Getting the Programming from Studio to Transmitter

KYFC-TV used a private microwave link, licensed by the FCC, to get the programming from the studio at 4715 Rainbow, Kansas City, KS to the tower site about 4.2 miles away in Kansas City, MO. This is one of those “behind the scenes” activities that viewers are unaware of. Learn about how this is done along with a surprise that occurred in 1987 by clicking the link above or the icon to the right.

Studio - Transmitter Link

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© 2023 Joe Snelson

KYFC-TV Studio and Technical Facilities

In order to produce local television programming for KYFC-TV a studio was constructed over the top of the current office building and in front of the auditorium where Saturday night rallies were held. The new structure also housed the technical gear to support production and airing of program material.

Above is the KCYFC facility. The original office building is in the foreground. The auditorium was added later. The new studio was constructed over the office building.

Inside the auditorium where the Saturday night rallies were held.

Below is a photo of the KCYFC complex showing the studio addition.

A television studio must have the capability of powering many lights that are used for a production. Most of the lights are hung on an iron pipe lighting grid that is suspended from the ceiling. Hundreds of receptacles hang from an electrical raceway attached to each pipe on the grid. The lighting grid is shown in the photo below with a light being adjusted towards a set. If you look closely you will see receptacles hanging from the grid. Each receptacle is on its own dedicated circuit so it can be independently controlled as being off, on or dimmed.    



Each individual circuit terminates into the large device shown in the lower half of the photo below. This is called a lighting patch bay. It somewhat looks like an old telephone switch board. The plugs in the top of the patch bay are connected to each circuit on the grid. This makes it possible to place multiple lights on one circuit or dimmer. Each one of these plugs has a lead weight attached to it inside the panel so the cords retract when not in use. With the number of circuits available with each having a lead weight this patch bay weighs over 7,000 pounds! You can see workers preparing to run the hundreds of wires from the receptacles to the patch bay.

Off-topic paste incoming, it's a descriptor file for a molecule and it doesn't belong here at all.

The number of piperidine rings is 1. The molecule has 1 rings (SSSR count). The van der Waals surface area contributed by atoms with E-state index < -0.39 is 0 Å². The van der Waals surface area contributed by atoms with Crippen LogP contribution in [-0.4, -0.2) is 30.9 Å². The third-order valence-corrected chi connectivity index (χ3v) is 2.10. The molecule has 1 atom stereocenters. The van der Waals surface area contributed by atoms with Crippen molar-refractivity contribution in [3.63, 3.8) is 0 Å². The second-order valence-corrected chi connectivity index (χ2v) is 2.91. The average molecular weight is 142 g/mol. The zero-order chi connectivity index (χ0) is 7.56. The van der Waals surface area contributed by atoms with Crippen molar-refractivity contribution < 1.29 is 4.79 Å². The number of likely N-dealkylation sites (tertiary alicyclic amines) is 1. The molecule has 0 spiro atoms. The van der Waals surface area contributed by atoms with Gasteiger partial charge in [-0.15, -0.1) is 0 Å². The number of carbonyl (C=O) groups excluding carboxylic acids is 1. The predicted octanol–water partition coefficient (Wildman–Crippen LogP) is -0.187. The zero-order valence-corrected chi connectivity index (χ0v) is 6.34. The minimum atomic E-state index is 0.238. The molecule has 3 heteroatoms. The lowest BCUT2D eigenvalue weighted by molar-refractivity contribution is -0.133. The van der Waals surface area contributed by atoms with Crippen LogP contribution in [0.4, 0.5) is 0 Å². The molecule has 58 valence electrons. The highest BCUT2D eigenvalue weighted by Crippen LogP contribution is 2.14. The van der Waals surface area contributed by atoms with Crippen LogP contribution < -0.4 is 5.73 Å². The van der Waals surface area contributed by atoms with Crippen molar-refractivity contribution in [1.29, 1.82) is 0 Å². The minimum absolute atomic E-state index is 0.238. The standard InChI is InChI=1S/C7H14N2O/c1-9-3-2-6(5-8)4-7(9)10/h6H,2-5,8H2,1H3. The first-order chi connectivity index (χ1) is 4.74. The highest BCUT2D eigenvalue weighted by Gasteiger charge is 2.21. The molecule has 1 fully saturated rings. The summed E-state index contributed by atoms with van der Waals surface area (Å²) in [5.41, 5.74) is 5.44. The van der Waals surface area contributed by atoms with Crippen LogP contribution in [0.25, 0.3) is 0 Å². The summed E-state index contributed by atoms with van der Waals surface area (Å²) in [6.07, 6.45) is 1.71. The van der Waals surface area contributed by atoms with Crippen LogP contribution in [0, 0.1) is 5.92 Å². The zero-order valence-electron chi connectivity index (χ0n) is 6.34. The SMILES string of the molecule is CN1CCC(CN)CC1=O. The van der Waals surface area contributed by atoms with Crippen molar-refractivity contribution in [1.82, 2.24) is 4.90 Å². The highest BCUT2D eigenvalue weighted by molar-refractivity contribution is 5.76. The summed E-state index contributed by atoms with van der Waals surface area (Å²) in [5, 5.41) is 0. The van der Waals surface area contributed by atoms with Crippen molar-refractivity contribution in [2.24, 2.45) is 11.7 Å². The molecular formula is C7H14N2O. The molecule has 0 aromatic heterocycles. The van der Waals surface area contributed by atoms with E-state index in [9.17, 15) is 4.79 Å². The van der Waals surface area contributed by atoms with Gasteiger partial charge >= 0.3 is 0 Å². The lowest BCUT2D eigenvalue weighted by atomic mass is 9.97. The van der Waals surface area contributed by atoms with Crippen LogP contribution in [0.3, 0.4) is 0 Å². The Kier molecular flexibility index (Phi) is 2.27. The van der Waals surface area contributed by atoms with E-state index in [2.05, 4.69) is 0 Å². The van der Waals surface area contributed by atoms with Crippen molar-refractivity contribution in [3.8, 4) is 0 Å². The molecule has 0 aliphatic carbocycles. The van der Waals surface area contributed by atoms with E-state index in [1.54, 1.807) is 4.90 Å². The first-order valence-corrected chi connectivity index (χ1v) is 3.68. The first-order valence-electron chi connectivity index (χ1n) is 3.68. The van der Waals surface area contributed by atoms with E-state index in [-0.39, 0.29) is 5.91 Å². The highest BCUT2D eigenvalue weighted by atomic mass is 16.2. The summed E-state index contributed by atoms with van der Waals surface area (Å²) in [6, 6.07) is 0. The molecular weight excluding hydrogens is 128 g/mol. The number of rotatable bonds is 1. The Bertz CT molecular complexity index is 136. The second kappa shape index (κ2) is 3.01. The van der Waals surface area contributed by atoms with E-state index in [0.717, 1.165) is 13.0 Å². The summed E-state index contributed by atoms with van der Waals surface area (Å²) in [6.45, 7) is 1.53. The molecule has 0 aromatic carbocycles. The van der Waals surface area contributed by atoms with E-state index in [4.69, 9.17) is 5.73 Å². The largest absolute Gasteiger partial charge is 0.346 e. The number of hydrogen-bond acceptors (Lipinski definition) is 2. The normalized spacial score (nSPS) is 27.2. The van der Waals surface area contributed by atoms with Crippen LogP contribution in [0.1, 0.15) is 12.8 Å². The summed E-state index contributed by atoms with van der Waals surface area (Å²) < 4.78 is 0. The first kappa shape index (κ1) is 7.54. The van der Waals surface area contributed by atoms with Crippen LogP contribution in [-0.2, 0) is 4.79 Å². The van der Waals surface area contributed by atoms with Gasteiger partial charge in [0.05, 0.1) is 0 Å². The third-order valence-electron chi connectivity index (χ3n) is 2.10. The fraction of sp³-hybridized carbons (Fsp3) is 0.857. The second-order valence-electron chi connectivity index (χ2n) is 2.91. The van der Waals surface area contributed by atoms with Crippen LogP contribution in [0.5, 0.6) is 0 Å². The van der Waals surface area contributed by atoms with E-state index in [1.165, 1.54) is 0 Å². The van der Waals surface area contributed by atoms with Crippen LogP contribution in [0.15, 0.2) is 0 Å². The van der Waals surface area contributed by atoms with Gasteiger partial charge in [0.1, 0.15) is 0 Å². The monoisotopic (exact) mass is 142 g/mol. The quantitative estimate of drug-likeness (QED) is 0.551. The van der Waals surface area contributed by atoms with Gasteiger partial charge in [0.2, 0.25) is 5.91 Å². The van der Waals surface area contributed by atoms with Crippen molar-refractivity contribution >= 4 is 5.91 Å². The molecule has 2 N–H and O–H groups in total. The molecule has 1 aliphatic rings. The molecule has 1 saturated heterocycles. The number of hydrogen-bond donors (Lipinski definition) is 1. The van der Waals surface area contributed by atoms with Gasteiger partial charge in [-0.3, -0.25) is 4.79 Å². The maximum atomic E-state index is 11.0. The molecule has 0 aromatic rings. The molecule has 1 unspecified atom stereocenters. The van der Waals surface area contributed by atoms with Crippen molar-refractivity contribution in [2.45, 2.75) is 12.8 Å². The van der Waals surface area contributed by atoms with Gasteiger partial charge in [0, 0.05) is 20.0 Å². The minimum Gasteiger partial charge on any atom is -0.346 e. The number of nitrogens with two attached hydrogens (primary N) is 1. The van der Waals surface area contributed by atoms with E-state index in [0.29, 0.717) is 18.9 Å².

In the photo above Joe Snelson, Chief Engineer, is shown standing behind the control console that turns lights on, off or dims them. The patch bay is shown behind him. Joe recalls the challenge in getting the patch bay up to the studio. When it arrived it had been shipped on a pallet by truck. Belger Cartage was hired to do the offloading. Belger provided a fork lift to offload the patch bay from the truck to the auditorium stage door. The fork lift then lifted it up to the studio through a landing that had been constructed outside the studio and over the stage floor of the auditorium. A photo of the landing is shown on the right looking down onto the stage. The railing was removable so large items that were to big for the elevator could get to the studio.






KYFC-TV General Manager, David Lewis, is standing at the area designated as Master Control. This is where programs are switched to go to the transmitter for airing. Click the icon at the right to learn more about this area.

In the foreground is video control. The operator that sits here controls the three color studio cameras. He ensures the televised images have the correct exposure and color. For those technically inclined click the icon on the right to see the controller that is used.

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Above is a photo of 3 AMPEX AVR-2 Quadruplex Video Recorders. These 3 machines recorded the audio and video coming for the video and audio control rooms on magnetic tape that is 2” wide. Monitoring equipment is shown in the equipment rack near the center of the photo.

Joe Snelson, Chief Engineer, is shown sitting in front of one of the machines. Judging by the manual in his lap and a telephone in the left hand he is most likely on the phone with AMPEX discussing an issue a machine is having.

Above, Joe is shown checking signal parameters on an instrument called a waveform monitor. This row of equipment racks holds the switching and electronic support gear for the station. It is sometimes referred to as the tech core. The camera control units for each of the 3 studio cameras is in the foreground. The person adjusting the cameras, called a Video Control Operator, uses the two precision color monitors in the racks to the left of Joe to visually access the picture quality and adjust the cameras as necessary.